About a year ago, Christina Mercando quit her job at eBay to focus fulltime on Ringly, her connected-jewelry startup opening up presales today for its first product.
The product in question is a ring that connects to the owner’s smartphone and alerts her (the current designs target women) when smartphone notifications of various kinds come in. The ring can both vibrate and emit a tiny flash from a small LED light discreetly located on the side of the ring. The ring’s electronics are concealed inside the ring’s stone, which are semi-precious and set on an 18-karat gold-plated ring.
Ringly’s whole concept came to Mercando after she caught herself constantly checking her phone during social moments she would rather not ruin.
“There was a moment when I was out, and I pulled out my phone and there [were] all these notifications. … There has to be a better way,” the Ringly cofounder and chief executive told me in interview. She was sitting at a conference room, dressed in a trendy black knit sweater and skinny jeans that complemented her slim figure, and of course a big stylish ring on one of her fingers.
Mercando has picked out whimsical names for each ring stone colors, inspired by “special moments:” Stargaze, Daydream, Wine Bar, and Into the Woods.
She added that mothers are a strong use case — from date nights that are nevertheless haunted by anxious fear of the babysitter calling because of a problem, to those precious mother-child bonding moments that should only be disturbed by particular emergencies.
On the software end, the ring connects to the smartphone’s notification center to pick up on the various notifications. Each notification type (email, text messages, Facebook, etc.) can be set to a specific light color and vibration pattern. That way, the owner can distinguish between the various notification levels and gauge whether an incoming call or message is important or not.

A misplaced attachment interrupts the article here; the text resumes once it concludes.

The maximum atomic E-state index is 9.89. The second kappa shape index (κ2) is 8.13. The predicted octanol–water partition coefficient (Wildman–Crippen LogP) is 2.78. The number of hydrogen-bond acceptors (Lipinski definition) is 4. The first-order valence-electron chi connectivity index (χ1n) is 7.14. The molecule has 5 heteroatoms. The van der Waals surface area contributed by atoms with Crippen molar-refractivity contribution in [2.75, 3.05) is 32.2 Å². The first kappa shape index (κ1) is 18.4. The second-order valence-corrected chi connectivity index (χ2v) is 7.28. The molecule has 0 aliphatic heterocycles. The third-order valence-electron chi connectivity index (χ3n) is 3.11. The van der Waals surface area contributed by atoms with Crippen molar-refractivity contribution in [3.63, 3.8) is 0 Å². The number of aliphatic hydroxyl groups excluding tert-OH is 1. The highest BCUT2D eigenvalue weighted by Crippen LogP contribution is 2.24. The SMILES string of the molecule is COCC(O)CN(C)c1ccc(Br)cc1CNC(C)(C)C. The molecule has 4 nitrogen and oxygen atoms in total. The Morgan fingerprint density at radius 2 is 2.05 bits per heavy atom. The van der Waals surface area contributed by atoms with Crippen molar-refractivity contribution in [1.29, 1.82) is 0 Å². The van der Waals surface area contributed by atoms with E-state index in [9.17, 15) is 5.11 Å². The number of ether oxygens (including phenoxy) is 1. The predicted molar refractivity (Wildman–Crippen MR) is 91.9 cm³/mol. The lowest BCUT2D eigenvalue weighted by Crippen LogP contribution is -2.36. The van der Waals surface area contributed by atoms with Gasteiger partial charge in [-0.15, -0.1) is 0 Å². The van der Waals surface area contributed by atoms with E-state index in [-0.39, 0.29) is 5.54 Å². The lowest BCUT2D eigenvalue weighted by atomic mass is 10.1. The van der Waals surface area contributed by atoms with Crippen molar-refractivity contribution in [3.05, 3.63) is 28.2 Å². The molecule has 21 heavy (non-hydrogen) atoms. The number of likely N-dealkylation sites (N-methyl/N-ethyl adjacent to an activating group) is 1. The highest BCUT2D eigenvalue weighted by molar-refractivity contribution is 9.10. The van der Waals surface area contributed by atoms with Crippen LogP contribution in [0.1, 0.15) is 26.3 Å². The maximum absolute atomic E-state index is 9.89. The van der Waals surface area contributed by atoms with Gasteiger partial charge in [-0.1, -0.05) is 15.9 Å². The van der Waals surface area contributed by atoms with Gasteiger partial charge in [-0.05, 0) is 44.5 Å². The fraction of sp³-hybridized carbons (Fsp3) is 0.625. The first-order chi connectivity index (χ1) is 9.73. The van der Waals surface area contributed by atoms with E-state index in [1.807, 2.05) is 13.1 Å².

And breaking the tight grip on one’s phone is really Ringly’s significance. As I chatted with Mercando about Ringly’s origin, we quickly bemoaned how normal it’s become to have our phones on the table during a date. Ringly and other companies are now attempting to fight this — or at least tame it a bit.
Mercando graduated with degrees in human computer interaction and fine arts from Carnegie Mellon, and prior to founding Ringly, she was vice president of product at Hunch, a startup that aimed to build people’s “taste graphs.” eBay acquired Hunch in 2011, where Mercando remained for a couple more years. She was naturally attuned to the emotional discomfort of her phone’s constant presence, a problem she’s curing with Ringly.
Mercando also met cofounder Logan Munro through her Hunch and eBay colleagues after asking around for suggestions for “someone who could help her make jewelry.”
Her roots at Hunch had yet another impact on Ringly: Chris Dixon, her boss there and someone “huge on hardware” according to Mercando, strongly encouraged her to pursue Ringly out of her many ideas. Venture capital firm Andreessen Horowitz, where Dixon is a partner, participated in Ringly’s seed round last summer.
The firm’s investment is somewhat interesting given its “software is eating the world” thesis. However it’s also in line with recent other investments in software-hardware companies, such as health-tech company Omada Health’s latest round, which the firm led.
Ringly raised its $1 million seed round last August, which First Round Capital led with additional participation from Andreessen Horowitz, Matt Wyndowe, The Social+Capital Partnership, MESA+, Brooklyn Bridge Ventures, and Serkan Piantino.
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